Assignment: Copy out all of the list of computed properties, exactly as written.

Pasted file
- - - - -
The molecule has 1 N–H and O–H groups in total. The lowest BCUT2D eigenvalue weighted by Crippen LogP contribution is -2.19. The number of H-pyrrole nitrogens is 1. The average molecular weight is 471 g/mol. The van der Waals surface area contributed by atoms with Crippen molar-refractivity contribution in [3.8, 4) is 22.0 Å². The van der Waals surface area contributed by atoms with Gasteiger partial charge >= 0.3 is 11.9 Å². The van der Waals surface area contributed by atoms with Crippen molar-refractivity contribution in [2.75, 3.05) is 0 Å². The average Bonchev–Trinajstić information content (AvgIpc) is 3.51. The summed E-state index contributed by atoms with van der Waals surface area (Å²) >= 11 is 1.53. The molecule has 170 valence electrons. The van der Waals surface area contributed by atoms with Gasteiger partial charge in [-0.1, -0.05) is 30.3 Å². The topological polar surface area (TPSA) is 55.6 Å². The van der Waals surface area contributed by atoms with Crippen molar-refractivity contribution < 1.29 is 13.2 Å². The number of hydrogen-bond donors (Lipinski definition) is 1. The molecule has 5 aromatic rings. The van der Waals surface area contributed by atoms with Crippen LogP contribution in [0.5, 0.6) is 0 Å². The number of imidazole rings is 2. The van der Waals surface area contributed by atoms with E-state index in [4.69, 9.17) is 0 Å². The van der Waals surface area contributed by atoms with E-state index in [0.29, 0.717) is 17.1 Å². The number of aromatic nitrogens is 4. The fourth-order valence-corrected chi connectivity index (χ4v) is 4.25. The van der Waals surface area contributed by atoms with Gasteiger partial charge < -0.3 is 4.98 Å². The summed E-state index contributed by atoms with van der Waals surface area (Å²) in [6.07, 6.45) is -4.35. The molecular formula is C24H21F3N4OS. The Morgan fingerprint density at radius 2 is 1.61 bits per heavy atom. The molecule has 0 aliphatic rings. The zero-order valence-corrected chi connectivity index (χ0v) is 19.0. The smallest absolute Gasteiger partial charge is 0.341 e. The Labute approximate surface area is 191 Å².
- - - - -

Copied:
The molecule has 1 N–H and O–H groups in total. The lowest BCUT2D eigenvalue weighted by Crippen LogP contribution is -2.19. The number of H-pyrrole nitrogens is 1. The average molecular weight is 471 g/mol. The van der Waals surface area contributed by atoms with Crippen molar-refractivity contribution in [3.8, 4) is 22.0 Å². The van der Waals surface area contributed by atoms with Gasteiger partial charge >= 0.3 is 11.9 Å². The van der Waals surface area contributed by atoms with Crippen molar-refractivity contribution in [2.75, 3.05) is 0 Å². The average Bonchev–Trinajstić information content (AvgIpc) is 3.51. The summed E-state index contributed by atoms with van der Waals surface area (Å²) >= 11 is 1.53. The molecule has 170 valence electrons. The van der Waals surface area contributed by atoms with Gasteiger partial charge in [-0.1, -0.05) is 30.3 Å². The topological polar surface area (TPSA) is 55.6 Å². The van der Waals surface area contributed by atoms with Crippen molar-refractivity contribution < 1.29 is 13.2 Å². The number of hydrogen-bond donors (Lipinski definition) is 1. The molecule has 5 aromatic rings. The van der Waals surface area contributed by atoms with Crippen LogP contribution in [0.5, 0.6) is 0 Å². The number of imidazole rings is 2. The van der Waals surface area contributed by atoms with E-state index in [4.69, 9.17) is 0 Å². The van der Waals surface area contributed by atoms with E-state index in [0.29, 0.717) is 17.1 Å². The number of aromatic nitrogens is 4. The fourth-order valence-corrected chi connectivity index (χ4v) is 4.25. The van der Waals surface area contributed by atoms with Gasteiger partial charge < -0.3 is 4.98 Å². The summed E-state index contributed by atoms with van der Waals surface area (Å²) in [6.07, 6.45) is -4.35. The molecular formula is C24H21F3N4OS. The Morgan fingerprint density at radius 2 is 1.61 bits per heavy atom. The molecule has 0 aliphatic rings. The zero-order valence-corrected chi connectivity index (χ0v) is 19.0. The smallest absolute Gasteiger partial charge is 0.341 e. The Labute approximate surface area is 191 Å².